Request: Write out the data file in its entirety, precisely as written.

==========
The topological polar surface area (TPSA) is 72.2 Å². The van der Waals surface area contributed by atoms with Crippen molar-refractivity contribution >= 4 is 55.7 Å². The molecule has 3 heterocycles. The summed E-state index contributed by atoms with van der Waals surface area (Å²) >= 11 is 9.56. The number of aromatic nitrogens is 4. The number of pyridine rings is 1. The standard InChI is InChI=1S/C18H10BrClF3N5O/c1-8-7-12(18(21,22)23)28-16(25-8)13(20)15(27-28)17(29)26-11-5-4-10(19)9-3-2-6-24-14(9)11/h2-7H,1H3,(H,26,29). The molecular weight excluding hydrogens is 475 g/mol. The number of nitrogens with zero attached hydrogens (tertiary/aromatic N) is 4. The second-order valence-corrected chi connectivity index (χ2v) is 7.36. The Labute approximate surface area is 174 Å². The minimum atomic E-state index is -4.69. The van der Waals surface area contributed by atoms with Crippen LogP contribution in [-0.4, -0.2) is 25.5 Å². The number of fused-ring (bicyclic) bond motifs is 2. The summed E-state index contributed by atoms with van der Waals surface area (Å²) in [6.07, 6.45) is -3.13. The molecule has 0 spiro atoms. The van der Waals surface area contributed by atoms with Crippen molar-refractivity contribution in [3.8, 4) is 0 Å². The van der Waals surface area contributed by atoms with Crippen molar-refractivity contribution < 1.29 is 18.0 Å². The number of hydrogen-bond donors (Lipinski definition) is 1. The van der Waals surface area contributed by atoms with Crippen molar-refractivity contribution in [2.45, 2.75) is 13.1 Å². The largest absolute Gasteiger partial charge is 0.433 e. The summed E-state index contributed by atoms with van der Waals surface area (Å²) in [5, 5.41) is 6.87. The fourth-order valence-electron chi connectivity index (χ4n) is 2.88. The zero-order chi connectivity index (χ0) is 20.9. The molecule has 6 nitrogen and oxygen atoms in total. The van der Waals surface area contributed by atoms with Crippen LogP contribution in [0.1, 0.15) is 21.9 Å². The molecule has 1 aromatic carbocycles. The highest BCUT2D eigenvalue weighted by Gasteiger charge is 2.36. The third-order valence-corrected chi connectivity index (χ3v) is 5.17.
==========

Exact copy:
The topological polar surface area (TPSA) is 72.2 Å². The van der Waals surface area contributed by atoms with Crippen molar-refractivity contribution >= 4 is 55.7 Å². The molecule has 3 heterocycles. The summed E-state index contributed by atoms with van der Waals surface area (Å²) >= 11 is 9.56. The number of aromatic nitrogens is 4. The number of pyridine rings is 1. The standard InChI is InChI=1S/C18H10BrClF3N5O/c1-8-7-12(18(21,22)23)28-16(25-8)13(20)15(27-28)17(29)26-11-5-4-10(19)9-3-2-6-24-14(9)11/h2-7H,1H3,(H,26,29). The molecular weight excluding hydrogens is 475 g/mol. The number of nitrogens with zero attached hydrogens (tertiary/aromatic N) is 4. The second-order valence-corrected chi connectivity index (χ2v) is 7.36. The Labute approximate surface area is 174 Å². The minimum atomic E-state index is -4.69. The van der Waals surface area contributed by atoms with Crippen LogP contribution in [-0.4, -0.2) is 25.5 Å². The number of fused-ring (bicyclic) bond motifs is 2. The summed E-state index contributed by atoms with van der Waals surface area (Å²) in [6.07, 6.45) is -3.13. The molecule has 0 spiro atoms. The van der Waals surface area contributed by atoms with Crippen molar-refractivity contribution in [3.8, 4) is 0 Å². The van der Waals surface area contributed by atoms with Crippen molar-refractivity contribution < 1.29 is 18.0 Å². The number of hydrogen-bond donors (Lipinski definition) is 1. The van der Waals surface area contributed by atoms with Crippen molar-refractivity contribution in [2.45, 2.75) is 13.1 Å². The largest absolute Gasteiger partial charge is 0.433 e. The summed E-state index contributed by atoms with van der Waals surface area (Å²) in [5, 5.41) is 6.87. The fourth-order valence-electron chi connectivity index (χ4n) is 2.88. The zero-order chi connectivity index (χ0) is 20.9. The molecule has 6 nitrogen and oxygen atoms in total. The van der Waals surface area contributed by atoms with Crippen LogP contribution in [0.1, 0.15) is 21.9 Å². The molecule has 1 aromatic carbocycles. The highest BCUT2D eigenvalue weighted by Gasteiger charge is 2.36. The third-order valence-corrected chi connectivity index (χ3v) is 5.17.